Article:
Stocks saw moderate weakness during trading on Monday, giving back some ground after moving sharply higher last week. Selling pressure was relatively subdued, however, and the markets held on to the bulk of their recent gains.
The major averages ended the day in negative territory but well off their lows for the session. The Dow fell 50.92 points or 0.4 percent to 13,384.29, the Nasdaq edged down 2.84 points or 0.1 percent to 3,098.81 and the S&P 500 dipped 4.58 points or 0.3 percent to 1,461.89.
The weakness on Wall Street came as traders cashed in on the recent strength in the markets, with the major averages pulling back after posting substantial gains last week on news of the fiscal cliff deal.
Last week's strong gains lifted the S&P 500 to its best closing level since late December of 2007, while the Dow ended last Friday's trading at a two-month closing high.
Uncertainty about the upcoming earnings season also weighed on investor sentiment, with aluminum giant Alcoa (AA) due to release its quarterly results after the close of trading on Tuesday. The release of Alcoa's results is seen as the unofficial start of the quarterly earnings season.
Nonetheless, trading activity was relatively subdued amid a lack of major U.S. economic data and a relatively quiet day on the corporate news front.
Among individual stocks, Citigroup (C) closed modestly higher after the financial services giant announced that it has appointed Jamie Forese and Manuel Medina-Mora as Co-Presidents.
Citigroup said Forese will be responsible for all of the company's Institutional businesses, while Medina-Mora will continue to oversee Global Consumer Banking and Citi's franchise in Mexico.
Meanwhile, drug giant Eli Lilly (LLY) posted a slim loss even though the company maintained its earnings outlook for fiscal year 2012 and forecast fiscal 2013 earnings higher than analyst estimates.
In other news, the Federal Reserve announced an $8.5 billion settlement with ten mortgage servicing companies over alleged foreclosure abuses.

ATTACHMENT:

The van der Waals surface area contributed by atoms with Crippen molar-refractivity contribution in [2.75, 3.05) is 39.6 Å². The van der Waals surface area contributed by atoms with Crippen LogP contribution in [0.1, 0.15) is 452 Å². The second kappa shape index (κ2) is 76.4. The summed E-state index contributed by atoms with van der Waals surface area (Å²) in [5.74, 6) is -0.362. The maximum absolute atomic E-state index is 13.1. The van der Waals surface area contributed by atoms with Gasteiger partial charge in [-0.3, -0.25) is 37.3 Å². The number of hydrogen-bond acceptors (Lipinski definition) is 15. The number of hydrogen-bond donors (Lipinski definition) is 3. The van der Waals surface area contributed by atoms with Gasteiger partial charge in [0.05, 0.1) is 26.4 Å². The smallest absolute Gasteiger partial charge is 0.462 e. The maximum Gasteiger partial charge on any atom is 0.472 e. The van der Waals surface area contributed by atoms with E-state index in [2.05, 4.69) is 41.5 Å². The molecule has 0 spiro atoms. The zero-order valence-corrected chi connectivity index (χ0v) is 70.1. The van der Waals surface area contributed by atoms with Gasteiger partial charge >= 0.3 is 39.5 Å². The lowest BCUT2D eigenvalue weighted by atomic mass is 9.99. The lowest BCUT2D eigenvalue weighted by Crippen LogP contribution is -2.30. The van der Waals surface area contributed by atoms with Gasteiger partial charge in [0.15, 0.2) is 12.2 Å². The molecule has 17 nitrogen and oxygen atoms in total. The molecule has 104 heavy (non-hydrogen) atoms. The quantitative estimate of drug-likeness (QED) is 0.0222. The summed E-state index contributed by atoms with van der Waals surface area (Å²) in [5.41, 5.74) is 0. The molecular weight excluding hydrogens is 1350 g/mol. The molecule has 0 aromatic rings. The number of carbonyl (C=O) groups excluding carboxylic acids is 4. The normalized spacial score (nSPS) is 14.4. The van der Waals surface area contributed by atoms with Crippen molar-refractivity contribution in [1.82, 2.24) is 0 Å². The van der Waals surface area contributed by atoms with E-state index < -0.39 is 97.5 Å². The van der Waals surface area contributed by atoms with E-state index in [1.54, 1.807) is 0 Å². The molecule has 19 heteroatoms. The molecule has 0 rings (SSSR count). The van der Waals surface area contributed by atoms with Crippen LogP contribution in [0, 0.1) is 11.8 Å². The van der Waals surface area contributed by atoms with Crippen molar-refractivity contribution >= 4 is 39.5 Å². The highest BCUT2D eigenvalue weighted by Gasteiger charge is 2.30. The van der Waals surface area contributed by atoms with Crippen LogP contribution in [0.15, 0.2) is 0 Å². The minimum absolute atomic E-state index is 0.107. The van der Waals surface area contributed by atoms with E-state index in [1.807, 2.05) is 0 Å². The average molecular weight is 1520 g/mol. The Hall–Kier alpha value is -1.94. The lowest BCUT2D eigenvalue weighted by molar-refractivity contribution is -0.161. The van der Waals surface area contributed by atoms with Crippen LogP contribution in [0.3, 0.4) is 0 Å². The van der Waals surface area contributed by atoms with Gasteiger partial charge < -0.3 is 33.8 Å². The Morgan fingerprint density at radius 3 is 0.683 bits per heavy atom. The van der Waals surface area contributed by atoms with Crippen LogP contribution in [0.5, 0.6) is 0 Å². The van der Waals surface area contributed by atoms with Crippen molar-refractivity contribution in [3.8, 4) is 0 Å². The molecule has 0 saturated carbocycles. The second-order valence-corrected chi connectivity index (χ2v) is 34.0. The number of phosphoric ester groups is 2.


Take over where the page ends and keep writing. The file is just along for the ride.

The Fed said the sum includes $3.3 billion in direct payments to eligible borrowers and $5.2 billion in other assistance, such as loan modifications and forgiveness of deficiency judgments.
The agreement includes financial giants such as Citigroup, JP Morgan Chase (JPM), Bank of America (BAC) and Wells Fargo (WFC).
Gold stocks turned in some of the market's worst performances on the day, resulting in a 1.8 percent drop by the NYSE Arca Gold Bugs Index. With the loss, the index ended the session at its lowest closing level in well over four months.
Harmony Gold (HMY) helped to lead the gold sector lower, with the gold miner falling 5.6 percent to a nearly one-month closing low.
Considerable weakness also emerged among electronic storage stocks, as reflected by the 1.5 percent loss posted by the NYSE Arca Disk Drive Index. Imation (IMN) and Quantum (QTM) posted notable losses.
Utilities, tobacco, and railroad stocks also came under pressure, while most of the other major sectors ended the day showing only modest moves.
In overseas trading, stock markets across the Asia-Pacific region moved mostly lower during trading on Monday. While Hong Kong's Hang Seng Index closed just below the unchanged line, Japan's Nikkei 225 Index fell by 0.8 percent.
The major European markets also moved to the downside on the day. The U.K.'s FTSE 100 Index dropped by 0.4 percent, while the German DAX Index and the French CAC 40 Index slid 0.6 percent and 0.7 percent, respectively.
In the bond market, treasuries closed modestly higher, regaining some ground following recent weakness. Subsequently, the yield on the benchmark ten-year note, which moves opposite of its price, edged down by 1.2 basis points to 1.903 percent.
With traders waiting on the release of results from Alcoa and the start of the earnings season, trading activity on Tuesday may be somewhat subdued amid another quiet day on the economic front.
by RTT Staff Writer
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